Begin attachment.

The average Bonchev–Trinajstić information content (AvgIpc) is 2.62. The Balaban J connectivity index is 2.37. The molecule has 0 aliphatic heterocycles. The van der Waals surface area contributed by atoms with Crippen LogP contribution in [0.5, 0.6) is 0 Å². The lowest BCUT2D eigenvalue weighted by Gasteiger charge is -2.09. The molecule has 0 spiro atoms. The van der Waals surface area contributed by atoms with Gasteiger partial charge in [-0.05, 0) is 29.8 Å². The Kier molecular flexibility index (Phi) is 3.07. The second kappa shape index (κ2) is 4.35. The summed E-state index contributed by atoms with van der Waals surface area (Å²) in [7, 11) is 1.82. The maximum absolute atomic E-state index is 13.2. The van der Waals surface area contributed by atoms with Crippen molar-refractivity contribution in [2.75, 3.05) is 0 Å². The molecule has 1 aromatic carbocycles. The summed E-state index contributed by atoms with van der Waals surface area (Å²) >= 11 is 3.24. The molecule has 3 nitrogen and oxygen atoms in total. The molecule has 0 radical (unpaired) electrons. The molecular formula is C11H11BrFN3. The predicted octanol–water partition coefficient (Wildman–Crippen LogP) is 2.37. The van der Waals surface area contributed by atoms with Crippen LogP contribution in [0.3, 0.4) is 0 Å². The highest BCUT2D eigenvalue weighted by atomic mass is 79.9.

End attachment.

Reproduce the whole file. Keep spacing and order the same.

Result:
The average Bonchev–Trinajstić information content (AvgIpc) is 2.62. The Balaban J connectivity index is 2.37. The molecule has 0 aliphatic heterocycles. The van der Waals surface area contributed by atoms with Crippen LogP contribution in [0.5, 0.6) is 0 Å². The lowest BCUT2D eigenvalue weighted by Gasteiger charge is -2.09. The molecule has 0 spiro atoms. The van der Waals surface area contributed by atoms with Gasteiger partial charge in [-0.05, 0) is 29.8 Å². The Kier molecular flexibility index (Phi) is 3.07. The second kappa shape index (κ2) is 4.35. The summed E-state index contributed by atoms with van der Waals surface area (Å²) in [7, 11) is 1.82. The maximum absolute atomic E-state index is 13.2. The van der Waals surface area contributed by atoms with Crippen molar-refractivity contribution in [2.75, 3.05) is 0 Å². The molecule has 1 aromatic carbocycles. The summed E-state index contributed by atoms with van der Waals surface area (Å²) >= 11 is 3.24. The molecule has 3 nitrogen and oxygen atoms in total. The molecule has 0 radical (unpaired) electrons. The molecular formula is C11H11BrFN3. The predicted octanol–water partition coefficient (Wildman–Crippen LogP) is 2.37. The van der Waals surface area contributed by atoms with Crippen LogP contribution in [0.3, 0.4) is 0 Å². The highest BCUT2D eigenvalue weighted by atomic mass is 79.9.